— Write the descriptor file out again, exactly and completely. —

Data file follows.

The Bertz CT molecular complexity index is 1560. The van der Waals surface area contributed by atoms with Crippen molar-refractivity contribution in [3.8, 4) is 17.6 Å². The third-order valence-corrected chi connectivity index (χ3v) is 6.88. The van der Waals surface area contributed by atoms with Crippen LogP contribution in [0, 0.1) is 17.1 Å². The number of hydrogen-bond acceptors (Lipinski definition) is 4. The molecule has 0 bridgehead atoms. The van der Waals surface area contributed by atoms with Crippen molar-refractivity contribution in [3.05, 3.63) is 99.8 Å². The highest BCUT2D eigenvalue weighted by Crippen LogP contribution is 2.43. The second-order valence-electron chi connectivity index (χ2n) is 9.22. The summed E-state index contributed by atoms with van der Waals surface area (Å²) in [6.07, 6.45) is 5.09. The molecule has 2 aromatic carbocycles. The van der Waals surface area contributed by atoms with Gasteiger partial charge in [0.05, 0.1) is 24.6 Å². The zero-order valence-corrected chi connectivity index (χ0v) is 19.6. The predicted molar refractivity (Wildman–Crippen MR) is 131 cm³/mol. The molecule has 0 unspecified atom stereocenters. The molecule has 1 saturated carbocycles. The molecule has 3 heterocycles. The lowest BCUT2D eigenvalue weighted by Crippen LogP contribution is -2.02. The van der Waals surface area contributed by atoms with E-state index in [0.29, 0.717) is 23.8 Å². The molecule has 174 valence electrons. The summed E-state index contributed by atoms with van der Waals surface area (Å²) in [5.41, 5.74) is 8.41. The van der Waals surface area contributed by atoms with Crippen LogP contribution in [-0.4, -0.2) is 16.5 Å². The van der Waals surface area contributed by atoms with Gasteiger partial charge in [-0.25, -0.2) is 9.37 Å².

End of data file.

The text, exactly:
The Bertz CT molecular complexity index is 1560. The van der Waals surface area contributed by atoms with Crippen molar-refractivity contribution in [3.8, 4) is 17.6 Å². The third-order valence-corrected chi connectivity index (χ3v) is 6.88. The van der Waals surface area contributed by atoms with Crippen LogP contribution in [0, 0.1) is 17.1 Å². The number of hydrogen-bond acceptors (Lipinski definition) is 4. The molecule has 0 bridgehead atoms. The van der Waals surface area contributed by atoms with Crippen molar-refractivity contribution in [3.05, 3.63) is 99.8 Å². The highest BCUT2D eigenvalue weighted by Crippen LogP contribution is 2.43. The second-order valence-electron chi connectivity index (χ2n) is 9.22. The summed E-state index contributed by atoms with van der Waals surface area (Å²) in [6.07, 6.45) is 5.09. The molecule has 2 aromatic carbocycles. The van der Waals surface area contributed by atoms with Gasteiger partial charge in [0.05, 0.1) is 24.6 Å². The zero-order valence-corrected chi connectivity index (χ0v) is 19.6. The predicted molar refractivity (Wildman–Crippen MR) is 131 cm³/mol. The molecule has 0 unspecified atom stereocenters. The molecule has 1 saturated carbocycles. The molecule has 3 heterocycles. The lowest BCUT2D eigenvalue weighted by Crippen LogP contribution is -2.02. The van der Waals surface area contributed by atoms with E-state index in [0.29, 0.717) is 23.8 Å². The molecule has 174 valence electrons. The summed E-state index contributed by atoms with van der Waals surface area (Å²) in [5.41, 5.74) is 8.41. The van der Waals surface area contributed by atoms with Crippen LogP contribution in [-0.4, -0.2) is 16.5 Å². The van der Waals surface area contributed by atoms with Gasteiger partial charge in [-0.25, -0.2) is 9.37 Å².